MAVEN spacecraft with instruments. Credits: NASA's Goddard Space Flight Center

MAVEN spacecraft with instruments. Credits: NASA's Goddard Space Flight Center

Hello Earthlings!

My apologies for not getting this posted on Monday- our planetary simulation lab is getting some new toys and "all hands on deck" for the past few days! One of the Mars chambers is finally getting to work after being down for maintenance, the other Mars chamber is getting a new refrigeration system, the Titan and Pluto chambers are getting a Raman spectrometer up and running soon. Never a dull moment!

So let's chat about MAVEN...

The Mars Atmosphere and Volatile EvolutioN (MAVEN) spacecraft from NASA specifically studies the behavior of the atmosphere, magnetic field, and plasma interactions of Mars. It has 8 small instruments for collecting data, each with its own purpose for atmospheric or magnetic properties.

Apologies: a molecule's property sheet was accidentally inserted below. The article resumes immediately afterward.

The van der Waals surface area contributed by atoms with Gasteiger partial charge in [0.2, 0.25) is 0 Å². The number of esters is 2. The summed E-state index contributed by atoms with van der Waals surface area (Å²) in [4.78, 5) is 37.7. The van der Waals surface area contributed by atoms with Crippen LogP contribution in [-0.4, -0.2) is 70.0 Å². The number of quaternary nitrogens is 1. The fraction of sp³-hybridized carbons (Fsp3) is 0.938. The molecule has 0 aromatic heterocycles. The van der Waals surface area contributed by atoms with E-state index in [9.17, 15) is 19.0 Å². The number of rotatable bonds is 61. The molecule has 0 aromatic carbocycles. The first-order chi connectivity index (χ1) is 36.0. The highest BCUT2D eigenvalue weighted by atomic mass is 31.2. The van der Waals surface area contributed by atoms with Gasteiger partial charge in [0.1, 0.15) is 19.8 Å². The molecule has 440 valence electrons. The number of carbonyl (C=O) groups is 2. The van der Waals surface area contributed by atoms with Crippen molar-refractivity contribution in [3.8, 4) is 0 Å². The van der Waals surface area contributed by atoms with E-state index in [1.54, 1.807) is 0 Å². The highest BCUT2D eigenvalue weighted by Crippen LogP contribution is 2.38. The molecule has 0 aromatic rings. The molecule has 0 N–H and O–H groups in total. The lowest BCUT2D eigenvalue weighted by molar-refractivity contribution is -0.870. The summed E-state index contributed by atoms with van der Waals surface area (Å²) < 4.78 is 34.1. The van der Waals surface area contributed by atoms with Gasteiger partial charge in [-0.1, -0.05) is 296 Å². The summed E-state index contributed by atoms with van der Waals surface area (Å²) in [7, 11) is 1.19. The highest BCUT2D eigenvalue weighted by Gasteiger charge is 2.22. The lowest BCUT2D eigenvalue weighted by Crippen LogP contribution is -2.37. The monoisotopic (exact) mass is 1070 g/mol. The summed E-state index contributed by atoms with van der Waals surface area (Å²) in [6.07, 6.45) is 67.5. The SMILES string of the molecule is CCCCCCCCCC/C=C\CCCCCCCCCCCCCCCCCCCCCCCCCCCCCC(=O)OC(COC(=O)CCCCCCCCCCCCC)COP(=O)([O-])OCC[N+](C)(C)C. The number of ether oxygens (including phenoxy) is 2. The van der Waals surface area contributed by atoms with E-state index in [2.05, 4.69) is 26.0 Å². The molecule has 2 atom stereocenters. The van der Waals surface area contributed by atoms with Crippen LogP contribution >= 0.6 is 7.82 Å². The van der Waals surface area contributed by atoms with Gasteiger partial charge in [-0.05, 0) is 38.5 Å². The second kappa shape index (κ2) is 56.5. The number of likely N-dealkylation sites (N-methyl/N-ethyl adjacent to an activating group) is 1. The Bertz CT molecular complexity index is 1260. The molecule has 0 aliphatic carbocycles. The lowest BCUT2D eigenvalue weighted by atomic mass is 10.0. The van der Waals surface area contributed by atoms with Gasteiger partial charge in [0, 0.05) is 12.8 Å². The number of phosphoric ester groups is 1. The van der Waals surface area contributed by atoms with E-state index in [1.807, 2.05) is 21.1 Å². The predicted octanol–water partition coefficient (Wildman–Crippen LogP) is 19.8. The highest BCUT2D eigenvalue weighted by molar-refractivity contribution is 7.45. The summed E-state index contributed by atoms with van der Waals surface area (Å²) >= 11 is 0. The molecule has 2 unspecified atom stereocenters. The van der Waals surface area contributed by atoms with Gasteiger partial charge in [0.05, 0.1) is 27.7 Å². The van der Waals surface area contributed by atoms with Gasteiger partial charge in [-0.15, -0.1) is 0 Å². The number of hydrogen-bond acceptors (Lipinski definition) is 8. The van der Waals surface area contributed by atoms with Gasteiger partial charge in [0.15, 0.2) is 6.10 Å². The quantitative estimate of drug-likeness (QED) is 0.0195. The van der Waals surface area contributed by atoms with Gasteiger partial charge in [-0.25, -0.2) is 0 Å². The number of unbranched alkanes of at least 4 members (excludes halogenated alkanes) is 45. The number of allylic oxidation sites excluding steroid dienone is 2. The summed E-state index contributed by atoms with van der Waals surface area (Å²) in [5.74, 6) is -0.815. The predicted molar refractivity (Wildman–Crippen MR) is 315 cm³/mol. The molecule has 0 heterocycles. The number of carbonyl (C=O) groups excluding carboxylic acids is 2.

Launched in November 2013, it entered into Martian atmosphere September 2014. What it recently discovered shocked the MAVEN team members...the Martian atmosphere was "lost" to space. That is, the amount of solar radiation and wind was too much over time for an already weak atmosphere. What may have been a warmer and organism-rich planet is now a colder desert wasteland. 

The press release for this discovery was on 3/30/2017: https://mars.nasa.gov/news/2017/nasas-maven-reveals-most-of-mars-atmosphere-was-lost-to-space

Approximate timescale of atmospheric loss. Credits: NASA's Goddard Space Flight Center

Approximate timescale of atmospheric loss. Credits: NASA's Goddard Space Flight Center

More work is being done to combine geologic and mineralogic efforts for finding H2O-rich mineral locations or river-channel-like geologic formations. Studying these areas could support the amount of atmosphere loss overtime and time scales. 

Next time- minerals in lunar rocks!